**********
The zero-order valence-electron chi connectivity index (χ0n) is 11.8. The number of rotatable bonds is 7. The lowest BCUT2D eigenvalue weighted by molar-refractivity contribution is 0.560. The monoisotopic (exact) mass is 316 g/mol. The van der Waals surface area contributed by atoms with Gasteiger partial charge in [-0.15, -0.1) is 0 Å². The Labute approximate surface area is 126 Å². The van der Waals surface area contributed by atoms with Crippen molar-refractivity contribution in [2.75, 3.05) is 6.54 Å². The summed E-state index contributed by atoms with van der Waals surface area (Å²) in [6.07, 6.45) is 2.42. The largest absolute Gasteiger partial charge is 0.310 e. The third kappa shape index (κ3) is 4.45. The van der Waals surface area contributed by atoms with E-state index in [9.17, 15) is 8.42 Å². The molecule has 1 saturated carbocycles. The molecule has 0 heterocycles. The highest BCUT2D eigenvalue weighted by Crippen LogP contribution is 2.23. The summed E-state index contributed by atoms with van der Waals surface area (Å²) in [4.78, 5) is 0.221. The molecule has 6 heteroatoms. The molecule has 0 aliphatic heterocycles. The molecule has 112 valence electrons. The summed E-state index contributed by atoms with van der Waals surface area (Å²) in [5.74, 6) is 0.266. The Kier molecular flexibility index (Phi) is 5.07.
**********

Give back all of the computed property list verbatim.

The zero-order valence-electron chi connectivity index (χ0n) is 11.8. The number of rotatable bonds is 7. The lowest BCUT2D eigenvalue weighted by molar-refractivity contribution is 0.560. The monoisotopic (exact) mass is 316 g/mol. The van der Waals surface area contributed by atoms with Gasteiger partial charge in [-0.15, -0.1) is 0 Å². The Labute approximate surface area is 126 Å². The van der Waals surface area contributed by atoms with Crippen molar-refractivity contribution in [2.75, 3.05) is 6.54 Å². The summed E-state index contributed by atoms with van der Waals surface area (Å²) in [6.07, 6.45) is 2.42. The largest absolute Gasteiger partial charge is 0.310 e. The third kappa shape index (κ3) is 4.45. The van der Waals surface area contributed by atoms with E-state index in [9.17, 15) is 8.42 Å². The molecule has 1 saturated carbocycles. The molecule has 0 heterocycles. The highest BCUT2D eigenvalue weighted by Crippen LogP contribution is 2.23. The summed E-state index contributed by atoms with van der Waals surface area (Å²) in [4.78, 5) is 0.221. The molecule has 6 heteroatoms. The molecule has 0 aliphatic heterocycles. The molecule has 112 valence electrons. The summed E-state index contributed by atoms with van der Waals surface area (Å²) in [5.74, 6) is 0.266. The Kier molecular flexibility index (Phi) is 5.07.